South African captain Faf du Plessis on Wednesday hit back at his Australian counterpart Steve Smith’s criticism of the decision to overturn a ban on South African fast bowler Kagiso Rabada.
Rabada’s punishment of three demerit points for deliberate physical contact with Smith in the second Test in Port Elizabeth was reduced to one point, overturning a two-match ban that would have seen him ruled out of the series.
The Australian captain said he was surprised he had not been asked his opinion before the ruling was made and also claimed that a “line in the sand” had been drawn regarding physical contact.
“The ICC have set the standard, haven’t they? There was clearly contact out in the middle,” said Smith.
“I certainly won’t be telling my bowlers to go out there and after you take a wicket go and get in their space. I don’t think that is on and part of the game. But the standard has been set.”
Du Plessis, though, praised the appeal process, saying it was good for cricket.
“I don’t see a problem with having a fair system where a neutral guy sits and listens to both parties,” he said.
“I was there and I said to our people that even if we didn’t win the case I was very impressed with the judge and how he listened to both sides. He was very fair with the questions he asked. I think that process is really good.”
Du Plessis dismissed Smith’s comment about not being called to testify, ahead of the third Test in Cape Town with the series locked at 1-1.
“He wasn’t charged. If he was charged he probably would (have been) asked. KG (Rabada) was charged, he was defending himself and the judge has to decide if he sees that it was intentional.”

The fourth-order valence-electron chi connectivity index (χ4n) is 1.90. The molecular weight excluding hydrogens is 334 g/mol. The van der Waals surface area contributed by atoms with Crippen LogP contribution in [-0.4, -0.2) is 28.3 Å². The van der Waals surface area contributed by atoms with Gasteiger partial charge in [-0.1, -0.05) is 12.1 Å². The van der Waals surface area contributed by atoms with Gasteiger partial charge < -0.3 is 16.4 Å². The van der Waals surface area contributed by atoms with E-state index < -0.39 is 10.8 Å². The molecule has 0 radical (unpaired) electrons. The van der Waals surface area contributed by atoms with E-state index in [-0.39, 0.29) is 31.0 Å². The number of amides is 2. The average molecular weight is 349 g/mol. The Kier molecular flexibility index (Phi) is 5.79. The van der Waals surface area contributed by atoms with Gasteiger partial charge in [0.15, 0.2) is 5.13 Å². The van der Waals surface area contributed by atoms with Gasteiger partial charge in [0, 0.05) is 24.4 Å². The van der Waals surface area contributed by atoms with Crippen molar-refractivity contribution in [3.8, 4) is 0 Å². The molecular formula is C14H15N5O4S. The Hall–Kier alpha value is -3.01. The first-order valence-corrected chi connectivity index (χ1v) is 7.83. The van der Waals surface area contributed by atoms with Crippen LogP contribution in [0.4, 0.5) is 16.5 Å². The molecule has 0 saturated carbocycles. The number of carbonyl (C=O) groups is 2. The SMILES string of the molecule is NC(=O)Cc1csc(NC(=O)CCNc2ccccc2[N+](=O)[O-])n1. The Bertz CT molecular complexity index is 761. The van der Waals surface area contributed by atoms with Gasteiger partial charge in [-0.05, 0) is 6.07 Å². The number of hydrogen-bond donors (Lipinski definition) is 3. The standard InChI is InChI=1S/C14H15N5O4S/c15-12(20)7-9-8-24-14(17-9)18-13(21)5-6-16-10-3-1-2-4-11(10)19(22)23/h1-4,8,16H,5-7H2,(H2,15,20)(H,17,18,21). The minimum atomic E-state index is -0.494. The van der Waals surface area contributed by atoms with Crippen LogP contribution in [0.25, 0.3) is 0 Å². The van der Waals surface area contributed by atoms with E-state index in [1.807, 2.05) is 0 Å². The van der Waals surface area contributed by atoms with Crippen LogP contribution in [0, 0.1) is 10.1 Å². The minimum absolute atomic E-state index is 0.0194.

‘Contact was harder than it looked’
Asked whether he thought Rabada had made deliberate contact, Smith said: “It’s not my place to make that judgment. It’s been handed down now and it is what it is.
“I said yesterday the contact was harder than it actually looked on the TV, whether it was intentional or not is not for me to decide.”
Smith denied there was a deliberate attempt to goad Rabada as had been suggested in reports of a pre-tour interview he had given in Australia.
“For us it is about playing the game the way we’ve always played it,” he said. “We’ll speak out in the middle, we won’t do anything I guess to antagonise him into making the sorts of mistakes he’s been (making). That’s up to him if he wants to make those errors.”
Smith said Australia would field an unchanged team for the eighth Test in a row and said both Mitchell Starc and Mitchell Marsh had overcome injury concerns with a “good hit-out” at practice on Tuesday.
Du Plessis said two positions were being debated in the South African camp with a fit-again Temba Bavuma challenging for a batting place ahead of Theunis de Bruyn and fast bowler Morne Morkel possibly replacing Lungi Ngidi, who had a “toe niggle”.
Both captains said they had discussed with new match referee Andy Pycroft about the spirit in which the game should be played.